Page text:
1. Exercise on the day of a performance. Releasing as much excess energy and adrenaline prior to a performance can help you remain calm while speaking.
  2. If caffeine and similar stimulants have an impact on your nervous system, avoid them at least six hours prior to a performance.
  3. Slow down. One of the tricks I teach speakers is to identify something in the room that you know your eyes will land on as you speak. An exit sign. A particularly notable person in the audience. An object in the wings. Allow this item to become your “Slow down” reminder. A visual cue to signal that you’re probably speaking too quickly. Every time you see it while you speak, it will remind you to slow down. Slowing down onstage will calm your nerves.
  4. Speak positive statements about yourself aloud before you take the stage. Your brain is relentlessly listening to everything you say in order to respond appropriately to your needs. If you tell yourself that you’re going to perform brilliantly, your brain will respond by releasing those feel-good neurotransmitters, which in turn will make you feel good and better prepare you for the stage.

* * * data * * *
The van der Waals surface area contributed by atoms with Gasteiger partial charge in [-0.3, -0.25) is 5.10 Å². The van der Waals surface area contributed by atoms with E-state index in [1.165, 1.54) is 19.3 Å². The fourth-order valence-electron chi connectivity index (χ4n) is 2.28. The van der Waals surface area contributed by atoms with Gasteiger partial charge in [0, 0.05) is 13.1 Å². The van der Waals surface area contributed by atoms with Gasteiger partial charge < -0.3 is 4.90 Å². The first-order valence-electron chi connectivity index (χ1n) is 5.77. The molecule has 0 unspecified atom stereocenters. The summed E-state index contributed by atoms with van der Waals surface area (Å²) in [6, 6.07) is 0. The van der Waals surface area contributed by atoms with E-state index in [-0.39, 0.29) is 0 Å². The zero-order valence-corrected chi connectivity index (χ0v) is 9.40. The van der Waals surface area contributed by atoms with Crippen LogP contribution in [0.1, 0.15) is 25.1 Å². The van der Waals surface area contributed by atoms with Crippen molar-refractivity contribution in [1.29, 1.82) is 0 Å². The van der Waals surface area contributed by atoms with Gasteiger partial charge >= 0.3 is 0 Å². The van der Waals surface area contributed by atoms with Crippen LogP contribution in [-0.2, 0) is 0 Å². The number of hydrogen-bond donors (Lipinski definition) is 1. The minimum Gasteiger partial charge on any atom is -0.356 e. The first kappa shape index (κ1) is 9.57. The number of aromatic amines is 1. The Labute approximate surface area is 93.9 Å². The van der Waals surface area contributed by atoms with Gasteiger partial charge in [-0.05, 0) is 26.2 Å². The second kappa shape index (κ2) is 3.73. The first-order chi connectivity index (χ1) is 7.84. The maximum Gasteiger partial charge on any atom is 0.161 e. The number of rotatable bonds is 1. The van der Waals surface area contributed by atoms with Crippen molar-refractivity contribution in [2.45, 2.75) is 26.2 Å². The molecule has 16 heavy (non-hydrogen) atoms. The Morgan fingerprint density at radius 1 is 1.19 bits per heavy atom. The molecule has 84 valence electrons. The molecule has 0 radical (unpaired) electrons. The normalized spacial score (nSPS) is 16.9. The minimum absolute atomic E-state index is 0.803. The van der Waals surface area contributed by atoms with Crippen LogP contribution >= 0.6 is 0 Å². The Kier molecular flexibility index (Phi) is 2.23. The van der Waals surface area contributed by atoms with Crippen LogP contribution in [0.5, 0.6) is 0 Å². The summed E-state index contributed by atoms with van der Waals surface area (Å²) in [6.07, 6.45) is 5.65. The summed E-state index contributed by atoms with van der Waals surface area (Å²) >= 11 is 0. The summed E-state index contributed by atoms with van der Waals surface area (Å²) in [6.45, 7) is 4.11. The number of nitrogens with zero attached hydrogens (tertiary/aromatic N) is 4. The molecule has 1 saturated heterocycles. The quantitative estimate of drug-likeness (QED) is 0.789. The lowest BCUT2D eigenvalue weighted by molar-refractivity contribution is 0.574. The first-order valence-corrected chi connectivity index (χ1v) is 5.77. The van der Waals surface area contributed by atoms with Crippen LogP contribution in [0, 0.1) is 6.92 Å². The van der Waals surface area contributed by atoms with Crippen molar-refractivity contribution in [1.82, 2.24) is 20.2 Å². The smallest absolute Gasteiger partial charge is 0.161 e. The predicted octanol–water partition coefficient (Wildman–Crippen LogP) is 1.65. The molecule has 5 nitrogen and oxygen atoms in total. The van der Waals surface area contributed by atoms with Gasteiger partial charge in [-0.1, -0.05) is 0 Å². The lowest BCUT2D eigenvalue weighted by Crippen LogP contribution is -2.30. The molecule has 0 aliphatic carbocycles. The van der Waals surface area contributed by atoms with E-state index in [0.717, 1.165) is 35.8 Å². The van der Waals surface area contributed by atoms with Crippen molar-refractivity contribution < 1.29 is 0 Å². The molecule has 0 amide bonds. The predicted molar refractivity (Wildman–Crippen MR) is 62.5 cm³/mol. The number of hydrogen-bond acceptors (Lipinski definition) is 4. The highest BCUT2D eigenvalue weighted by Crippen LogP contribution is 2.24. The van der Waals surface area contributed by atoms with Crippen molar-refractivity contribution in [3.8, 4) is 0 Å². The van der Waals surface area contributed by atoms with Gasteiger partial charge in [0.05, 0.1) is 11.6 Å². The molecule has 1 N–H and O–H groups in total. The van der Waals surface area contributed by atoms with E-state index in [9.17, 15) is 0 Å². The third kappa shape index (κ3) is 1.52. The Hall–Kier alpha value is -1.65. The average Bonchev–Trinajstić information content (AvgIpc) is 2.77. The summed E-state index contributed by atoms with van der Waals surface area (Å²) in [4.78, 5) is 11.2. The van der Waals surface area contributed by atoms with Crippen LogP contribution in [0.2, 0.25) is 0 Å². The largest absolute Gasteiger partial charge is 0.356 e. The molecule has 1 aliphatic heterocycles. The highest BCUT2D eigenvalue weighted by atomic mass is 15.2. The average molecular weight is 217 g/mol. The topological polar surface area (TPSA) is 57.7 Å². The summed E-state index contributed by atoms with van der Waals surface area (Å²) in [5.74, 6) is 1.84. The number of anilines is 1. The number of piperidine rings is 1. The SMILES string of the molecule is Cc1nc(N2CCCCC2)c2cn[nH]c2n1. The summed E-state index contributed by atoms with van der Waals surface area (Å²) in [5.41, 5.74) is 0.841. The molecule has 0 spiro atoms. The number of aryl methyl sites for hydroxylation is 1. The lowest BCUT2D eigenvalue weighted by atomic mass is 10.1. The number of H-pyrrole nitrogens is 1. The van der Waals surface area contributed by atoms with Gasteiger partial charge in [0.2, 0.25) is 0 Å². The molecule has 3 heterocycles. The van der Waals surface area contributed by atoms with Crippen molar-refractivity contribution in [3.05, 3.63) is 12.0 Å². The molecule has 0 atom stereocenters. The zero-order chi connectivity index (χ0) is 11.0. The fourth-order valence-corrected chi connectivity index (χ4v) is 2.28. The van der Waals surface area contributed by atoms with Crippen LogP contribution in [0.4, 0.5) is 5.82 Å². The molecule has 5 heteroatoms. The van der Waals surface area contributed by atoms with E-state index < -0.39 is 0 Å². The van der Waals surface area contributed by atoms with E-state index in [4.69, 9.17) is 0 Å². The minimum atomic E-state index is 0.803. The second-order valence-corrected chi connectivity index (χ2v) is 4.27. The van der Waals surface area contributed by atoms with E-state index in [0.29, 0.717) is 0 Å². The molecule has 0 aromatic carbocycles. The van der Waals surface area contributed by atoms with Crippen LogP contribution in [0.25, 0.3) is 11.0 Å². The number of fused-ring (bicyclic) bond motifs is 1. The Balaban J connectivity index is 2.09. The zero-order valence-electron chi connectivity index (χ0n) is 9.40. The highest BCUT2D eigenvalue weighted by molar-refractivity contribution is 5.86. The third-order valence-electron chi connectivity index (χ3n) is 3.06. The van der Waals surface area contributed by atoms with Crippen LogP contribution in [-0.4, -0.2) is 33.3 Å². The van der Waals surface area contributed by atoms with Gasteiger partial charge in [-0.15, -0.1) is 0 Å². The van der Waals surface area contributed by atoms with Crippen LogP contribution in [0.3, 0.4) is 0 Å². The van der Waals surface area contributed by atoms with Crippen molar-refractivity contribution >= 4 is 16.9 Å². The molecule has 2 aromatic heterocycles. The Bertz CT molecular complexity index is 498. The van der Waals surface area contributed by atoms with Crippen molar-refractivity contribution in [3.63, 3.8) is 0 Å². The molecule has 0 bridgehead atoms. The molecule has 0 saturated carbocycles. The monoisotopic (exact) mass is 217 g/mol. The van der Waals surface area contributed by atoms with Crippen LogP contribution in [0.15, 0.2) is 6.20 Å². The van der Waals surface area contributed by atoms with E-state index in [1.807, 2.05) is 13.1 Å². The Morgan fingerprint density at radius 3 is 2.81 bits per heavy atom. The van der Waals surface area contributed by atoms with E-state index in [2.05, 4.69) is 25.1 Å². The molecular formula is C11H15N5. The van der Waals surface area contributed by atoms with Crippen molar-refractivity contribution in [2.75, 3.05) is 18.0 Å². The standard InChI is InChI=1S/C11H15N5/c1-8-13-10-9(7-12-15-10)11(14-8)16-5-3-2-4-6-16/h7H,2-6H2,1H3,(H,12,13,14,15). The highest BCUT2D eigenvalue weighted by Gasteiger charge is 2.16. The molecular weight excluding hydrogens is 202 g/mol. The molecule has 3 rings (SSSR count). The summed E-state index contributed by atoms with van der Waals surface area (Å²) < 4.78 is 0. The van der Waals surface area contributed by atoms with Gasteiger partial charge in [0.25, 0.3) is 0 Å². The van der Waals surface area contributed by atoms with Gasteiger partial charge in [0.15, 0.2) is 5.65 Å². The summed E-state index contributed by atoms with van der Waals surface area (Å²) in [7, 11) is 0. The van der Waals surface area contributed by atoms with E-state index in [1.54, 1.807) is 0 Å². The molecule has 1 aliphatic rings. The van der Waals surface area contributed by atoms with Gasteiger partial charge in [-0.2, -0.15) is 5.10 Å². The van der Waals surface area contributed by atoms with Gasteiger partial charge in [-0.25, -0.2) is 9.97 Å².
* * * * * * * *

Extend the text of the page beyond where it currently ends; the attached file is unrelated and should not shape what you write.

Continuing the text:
5. Smile. Your brain is also paying attention to everything you do. Research has shown that smiling, even when you’re not happy, will cause the brain to think you are happy and once again release those feel-good neurotransmitters that will calm you down and assist in your performance. So just prior to speaking, smile. Offer your audience your very best smile. Your audience will appreciate it, and so, too, will you.

The most important thing to remember is this:

Nervousness is normal. You should expect to feel nervous before speaking to an audience of any size, but you should never allow it to prevent you from entering the arena of public speaking.

Public speaking is a skill that few possess. Storytelling is a superpower. If you’re willing to overcome your nerves by accepting them as an expected and manageable part of the job, you will find your value in your organization increase dramatically, and your ability to connect to others explode exponentially.

You’ll also quickly discover the joy of entertaining and informing an audience. You’ll feel the euphoria over being able to move an audience from laughter to tears and everything in between. You’ll experience the remarkable satisfaction of being known and understood by people who had never met you before.

Don’t allow nervousness to stand in your way. Accept it. Deal with it. Maybe even conquer it someday.

But never let it hold you back.